Advances in BioChirality
- G. Pályi
- C. Zucchi, Department of Chemistry, University of Modena, Via Campi 183, I-41100 Modena, Italy
- L. Caglioti, "La Sapienza", P.le A. Moro 5, 1-00185 Rome, Italy
Chirality is a fundamental, persistent, but often overlooked feature of all living organisms on the molecular level as well as on the macroscopic scale. The high degree of preference for only one of two possible mirror image forms in Nature, often called biological homochirality is a puzzling, and not yet fully understood, phenomenon.
This book covers biological homochirality from an interdisciplinary approach - contributions range from synthetic chemists, theoretical topologists and physicists, from palaeontologists and biologists to space scientists and representatives of the pharmaceutical and materials industries.
Topics covered include -theory of biochirality,origins of biochirality,autocatalysis with amplification of chirality,macroscopic (present) biochirality,fossil records of chiral organisms - paleochirality,extraterrestrial origin of chirality,exceptions to the rule of biological homochirality, D-amino acids,chemical transfer of chirality,PV effects, andpolarised radiation chemistry.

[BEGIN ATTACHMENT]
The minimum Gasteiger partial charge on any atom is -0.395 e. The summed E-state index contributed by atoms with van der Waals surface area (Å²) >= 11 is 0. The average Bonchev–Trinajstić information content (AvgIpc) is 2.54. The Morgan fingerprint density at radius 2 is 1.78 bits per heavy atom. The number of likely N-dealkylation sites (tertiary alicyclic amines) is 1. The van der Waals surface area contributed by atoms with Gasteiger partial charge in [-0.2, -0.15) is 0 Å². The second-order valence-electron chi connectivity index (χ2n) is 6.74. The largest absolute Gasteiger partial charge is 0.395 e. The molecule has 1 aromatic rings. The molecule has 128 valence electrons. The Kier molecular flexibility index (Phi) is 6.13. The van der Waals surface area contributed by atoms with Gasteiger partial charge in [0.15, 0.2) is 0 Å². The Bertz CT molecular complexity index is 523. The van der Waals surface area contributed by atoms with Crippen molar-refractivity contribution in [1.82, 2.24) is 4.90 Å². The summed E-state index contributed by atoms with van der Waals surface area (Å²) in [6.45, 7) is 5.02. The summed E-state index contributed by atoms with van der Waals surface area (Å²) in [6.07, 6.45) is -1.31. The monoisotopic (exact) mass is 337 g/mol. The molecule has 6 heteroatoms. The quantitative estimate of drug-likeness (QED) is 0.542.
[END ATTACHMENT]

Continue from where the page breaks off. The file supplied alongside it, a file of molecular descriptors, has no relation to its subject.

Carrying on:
For chemists, theoretical topologists, physicists, palaeontologists, biologists, space scientists and pharmaceutical and materials industries with an interest in chirality.
- Published: July 1999
- Imprint: ELSEVIER
- ISBN: 978-0-08-043404-9
Every chemist working with chiral compounds and also every biologist has obviously already asked the question: "How did the molecular and macroscopic homochirality of biological systems evolve starting from a racemic prebiological world? And furthermore, how perfect is this homochirality and what are its general consequences?" This book which is based on the contributions presented at an international symposium on biological homochirality offers the first comprehensive review of these fundamental questions of biochirality. It is a real gold mine of ideas for further research to everybody interested in this very far-reaching subject including chemists, biologists, physicists, geologists and even cosmochemists.
László Markó, University of Veszprem, Hungary